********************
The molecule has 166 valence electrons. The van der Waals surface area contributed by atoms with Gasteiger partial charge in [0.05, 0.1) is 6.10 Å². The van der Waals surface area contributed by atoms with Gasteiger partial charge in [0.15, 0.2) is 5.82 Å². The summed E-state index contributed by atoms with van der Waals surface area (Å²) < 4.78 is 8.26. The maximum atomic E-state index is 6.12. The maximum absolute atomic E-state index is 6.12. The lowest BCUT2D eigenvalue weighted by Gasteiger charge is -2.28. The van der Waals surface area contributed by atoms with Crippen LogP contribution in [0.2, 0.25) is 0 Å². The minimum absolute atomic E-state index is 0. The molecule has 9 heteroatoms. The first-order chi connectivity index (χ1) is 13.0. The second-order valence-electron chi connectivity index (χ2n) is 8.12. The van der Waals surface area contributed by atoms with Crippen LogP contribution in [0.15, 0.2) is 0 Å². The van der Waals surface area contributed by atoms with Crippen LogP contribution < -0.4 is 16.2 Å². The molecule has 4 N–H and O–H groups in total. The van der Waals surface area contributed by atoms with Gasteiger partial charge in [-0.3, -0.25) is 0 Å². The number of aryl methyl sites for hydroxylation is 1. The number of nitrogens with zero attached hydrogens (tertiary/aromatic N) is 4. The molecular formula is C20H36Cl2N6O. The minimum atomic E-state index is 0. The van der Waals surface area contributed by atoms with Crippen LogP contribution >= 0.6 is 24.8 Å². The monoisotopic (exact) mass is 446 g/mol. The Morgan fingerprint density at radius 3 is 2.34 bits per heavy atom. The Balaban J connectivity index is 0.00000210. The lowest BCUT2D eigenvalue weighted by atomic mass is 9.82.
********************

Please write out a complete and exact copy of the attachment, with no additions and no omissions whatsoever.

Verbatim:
The molecule has 166 valence electrons. The van der Waals surface area contributed by atoms with Gasteiger partial charge in [0.05, 0.1) is 6.10 Å². The van der Waals surface area contributed by atoms with Gasteiger partial charge in [0.15, 0.2) is 5.82 Å². The summed E-state index contributed by atoms with van der Waals surface area (Å²) < 4.78 is 8.26. The maximum atomic E-state index is 6.12. The maximum absolute atomic E-state index is 6.12. The lowest BCUT2D eigenvalue weighted by Gasteiger charge is -2.28. The van der Waals surface area contributed by atoms with Crippen LogP contribution in [0.2, 0.25) is 0 Å². The minimum absolute atomic E-state index is 0. The molecule has 9 heteroatoms. The first-order chi connectivity index (χ1) is 13.0. The second-order valence-electron chi connectivity index (χ2n) is 8.12. The van der Waals surface area contributed by atoms with Crippen LogP contribution in [0.15, 0.2) is 0 Å². The van der Waals surface area contributed by atoms with Crippen LogP contribution < -0.4 is 16.2 Å². The molecule has 4 N–H and O–H groups in total. The van der Waals surface area contributed by atoms with Gasteiger partial charge in [-0.3, -0.25) is 0 Å². The number of aryl methyl sites for hydroxylation is 1. The number of nitrogens with zero attached hydrogens (tertiary/aromatic N) is 4. The molecular formula is C20H36Cl2N6O. The minimum atomic E-state index is 0. The van der Waals surface area contributed by atoms with Crippen LogP contribution >= 0.6 is 24.8 Å². The monoisotopic (exact) mass is 446 g/mol. The Morgan fingerprint density at radius 3 is 2.34 bits per heavy atom. The Balaban J connectivity index is 0.00000210. The lowest BCUT2D eigenvalue weighted by atomic mass is 9.82.